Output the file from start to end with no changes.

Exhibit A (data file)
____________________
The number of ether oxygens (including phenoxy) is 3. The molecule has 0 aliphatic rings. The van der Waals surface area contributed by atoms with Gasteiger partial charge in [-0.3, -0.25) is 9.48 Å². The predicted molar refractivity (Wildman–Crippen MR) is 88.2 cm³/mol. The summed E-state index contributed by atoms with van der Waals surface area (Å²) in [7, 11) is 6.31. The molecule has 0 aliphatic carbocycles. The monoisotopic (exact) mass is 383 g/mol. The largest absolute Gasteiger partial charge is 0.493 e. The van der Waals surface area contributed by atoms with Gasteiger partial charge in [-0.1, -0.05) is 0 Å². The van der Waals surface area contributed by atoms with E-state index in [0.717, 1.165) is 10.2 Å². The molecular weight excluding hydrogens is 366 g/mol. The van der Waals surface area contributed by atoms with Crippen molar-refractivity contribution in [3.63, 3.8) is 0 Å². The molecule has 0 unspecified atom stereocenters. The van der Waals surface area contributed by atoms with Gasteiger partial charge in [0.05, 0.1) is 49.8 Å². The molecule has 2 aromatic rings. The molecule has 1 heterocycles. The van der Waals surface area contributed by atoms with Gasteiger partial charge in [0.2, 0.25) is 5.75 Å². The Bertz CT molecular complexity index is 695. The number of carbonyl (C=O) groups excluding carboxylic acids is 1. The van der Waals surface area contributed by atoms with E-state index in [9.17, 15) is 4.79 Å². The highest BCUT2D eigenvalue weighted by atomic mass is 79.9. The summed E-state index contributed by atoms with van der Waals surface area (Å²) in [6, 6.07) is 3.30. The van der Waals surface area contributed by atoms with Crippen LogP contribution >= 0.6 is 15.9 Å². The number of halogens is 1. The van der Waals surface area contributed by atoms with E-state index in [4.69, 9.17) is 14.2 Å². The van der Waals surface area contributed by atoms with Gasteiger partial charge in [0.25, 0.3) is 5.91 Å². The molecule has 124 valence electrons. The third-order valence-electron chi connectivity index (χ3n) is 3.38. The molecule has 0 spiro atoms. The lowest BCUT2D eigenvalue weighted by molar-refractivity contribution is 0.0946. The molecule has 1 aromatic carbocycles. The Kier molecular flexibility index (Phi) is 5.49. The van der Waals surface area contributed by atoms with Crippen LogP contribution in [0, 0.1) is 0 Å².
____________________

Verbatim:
The number of ether oxygens (including phenoxy) is 3. The molecule has 0 aliphatic rings. The van der Waals surface area contributed by atoms with Gasteiger partial charge in [-0.3, -0.25) is 9.48 Å². The predicted molar refractivity (Wildman–Crippen MR) is 88.2 cm³/mol. The summed E-state index contributed by atoms with van der Waals surface area (Å²) in [7, 11) is 6.31. The molecule has 0 aliphatic carbocycles. The monoisotopic (exact) mass is 383 g/mol. The largest absolute Gasteiger partial charge is 0.493 e. The van der Waals surface area contributed by atoms with Gasteiger partial charge in [-0.1, -0.05) is 0 Å². The van der Waals surface area contributed by atoms with E-state index in [0.717, 1.165) is 10.2 Å². The molecular weight excluding hydrogens is 366 g/mol. The van der Waals surface area contributed by atoms with Crippen molar-refractivity contribution in [3.63, 3.8) is 0 Å². The molecule has 0 unspecified atom stereocenters. The van der Waals surface area contributed by atoms with Gasteiger partial charge in [0.05, 0.1) is 49.8 Å². The molecule has 2 aromatic rings. The molecule has 1 heterocycles. The van der Waals surface area contributed by atoms with Gasteiger partial charge in [0.2, 0.25) is 5.75 Å². The Bertz CT molecular complexity index is 695. The number of carbonyl (C=O) groups excluding carboxylic acids is 1. The van der Waals surface area contributed by atoms with E-state index in [9.17, 15) is 4.79 Å². The highest BCUT2D eigenvalue weighted by atomic mass is 79.9. The summed E-state index contributed by atoms with van der Waals surface area (Å²) in [6, 6.07) is 3.30. The van der Waals surface area contributed by atoms with Crippen LogP contribution >= 0.6 is 15.9 Å². The number of halogens is 1. The van der Waals surface area contributed by atoms with E-state index in [4.69, 9.17) is 14.2 Å². The van der Waals surface area contributed by atoms with Gasteiger partial charge in [0.25, 0.3) is 5.91 Å². The molecule has 124 valence electrons. The third-order valence-electron chi connectivity index (χ3n) is 3.38. The molecule has 0 spiro atoms. The lowest BCUT2D eigenvalue weighted by molar-refractivity contribution is 0.0946. The molecule has 1 aromatic carbocycles. The Kier molecular flexibility index (Phi) is 5.49. The van der Waals surface area contributed by atoms with Crippen LogP contribution in [0, 0.1) is 0 Å².